The 16-page report describes diluted bitumen as a raw and thick form of tar sands oil that is significantly more acidic and corrosive than standard oil and requires increased heat and pressure to move through pipelines. Those attributes make it more difficult to clean up after a spill.
Plus, that different chemical composition — five to 10 times as much sulfur as conventional crude and more chloride salts — can weaken pipelines and make them susceptible to breaking during pressure spikes. As well, researchers found that refiners are discovering more quartz sand and other solid material in diluted bitumen that essentially sandblasts pipe interiors.
An analysis in the report points out that Alberta's pipeline system — which is newer and carries more oil sands — has experienced 16 times more safety incidences due to internal corrosion than the U.S. pipeline system.
Between 2000 and 2010, Casey-Lefkowitz said, U.S. imports of diluted bitumen have grown five-fold from 100,000 to 500,000 barrels per day. That number could balloon to 1.5 million barrels per day by 2019.
Keystone XL, Lakeland Under Report Microscope
The report analyzes potential elevated safety risks of two pipeline systems — TransCanada's existing Keystone pipeline and the proposed Keystone XL, as well as the Lakehead system operated by Canadian-based .
Diluted bitumen is the primary product transported on Keystone, which runs from Alberta to Illinois and Oklahoma. Both conventional oil and tar sands oil are shipped via the Lakehead system that goes from the Canadian border to Minnesota, Wisconsin, Illinois, Indiana and Michigan.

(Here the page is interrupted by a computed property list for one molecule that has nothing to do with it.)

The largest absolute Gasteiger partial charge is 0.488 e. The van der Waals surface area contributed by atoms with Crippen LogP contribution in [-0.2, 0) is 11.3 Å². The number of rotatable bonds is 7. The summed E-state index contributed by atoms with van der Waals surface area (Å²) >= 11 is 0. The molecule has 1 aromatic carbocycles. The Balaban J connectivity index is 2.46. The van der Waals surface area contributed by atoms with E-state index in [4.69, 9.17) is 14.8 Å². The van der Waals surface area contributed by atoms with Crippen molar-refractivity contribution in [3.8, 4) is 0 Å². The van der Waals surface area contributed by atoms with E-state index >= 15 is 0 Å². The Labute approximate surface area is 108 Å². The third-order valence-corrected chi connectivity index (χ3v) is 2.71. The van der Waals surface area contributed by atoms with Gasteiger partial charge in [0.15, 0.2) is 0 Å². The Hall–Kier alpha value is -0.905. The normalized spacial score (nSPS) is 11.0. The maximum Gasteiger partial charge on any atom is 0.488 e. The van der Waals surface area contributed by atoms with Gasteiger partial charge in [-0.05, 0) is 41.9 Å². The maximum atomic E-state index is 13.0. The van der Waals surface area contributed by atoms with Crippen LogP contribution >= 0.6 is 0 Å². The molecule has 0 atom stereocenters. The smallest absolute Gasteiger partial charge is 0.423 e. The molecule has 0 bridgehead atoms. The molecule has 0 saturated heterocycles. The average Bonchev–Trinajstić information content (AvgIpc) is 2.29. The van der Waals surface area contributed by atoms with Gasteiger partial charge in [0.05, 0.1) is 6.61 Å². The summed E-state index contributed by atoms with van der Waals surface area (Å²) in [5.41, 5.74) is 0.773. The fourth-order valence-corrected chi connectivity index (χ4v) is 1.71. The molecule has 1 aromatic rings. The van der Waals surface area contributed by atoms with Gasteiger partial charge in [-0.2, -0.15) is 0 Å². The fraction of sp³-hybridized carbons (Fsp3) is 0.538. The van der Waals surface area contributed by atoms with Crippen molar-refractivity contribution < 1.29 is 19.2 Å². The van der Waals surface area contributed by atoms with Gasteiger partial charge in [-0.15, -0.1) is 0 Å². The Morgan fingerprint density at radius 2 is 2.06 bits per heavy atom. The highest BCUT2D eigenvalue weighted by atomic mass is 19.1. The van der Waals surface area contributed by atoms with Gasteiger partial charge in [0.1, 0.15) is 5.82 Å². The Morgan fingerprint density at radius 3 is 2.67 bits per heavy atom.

If built, Keystone XL's six-state U.S. portion would stretch 1,375 miles through Montana, South Dakota, Kansas, Nebraska, Oklahoma and Texas. Leaks of diluted bitumen on that pipeline would threaten the Ogallala Aquifer, a massive underground water source in the Midwest and Great Plains that supports agriculture and provides drinking water for millions.
Michigan's Kalamazoo River is still fouled by the aftermath of a rupture along an Enbridge pipeline between Indiana and Ontario that dumped more than 800,000 gallons of oil last July. Submerged oil means an Environmental Protection Agency-enforced ban on wading, swimming and fishing along a 30-mile stretch of the river remains in place.
The report highlights how pipeline spills in the Upper Midwest threaten the Great Lakes, which account for one-fifth of the world's freshwater. It also describes the risks that pipe ruptures in the central U.S. pose to other iconic waterways and already-compromised landscapes that provide crucial habitat for birds, fish and other creatures.
Rivers on the list include the Missouri, Yellowstone, Mississippi, Platte, Red and Neches. Ecosystems on the list include the sand dunes of Indiana, sandills of Nebraska, prairies of Kansas, prairie potholes and shortgrass prairies of South Dakota, and migration routes of pronghorn antelope in Montana.
Canadians Dispute Wrong Version
A Canadian regulatory agency issued a lengthy Wednesday claiming NRDC's analysis of pipeline data were flawed and resulted in misleading and incorrect conclusions.
However, NRDC countered the statement, saying that Alberta's based its argument on an earlier and incomplete version of the report from December.
"We stand by the information provided in the report — which is well documented and reviewed," Casey-Lefkowitz and Anthony Swift, both of NRDC, spelling out at length how they reached specific conclusions in the report.
For instance, "in comparing the Alberta and U.S. hazardous liquid system spill rates and incidence of internal corrosion, the report made every effort to make an 'apples to apples' comparison," they wrote.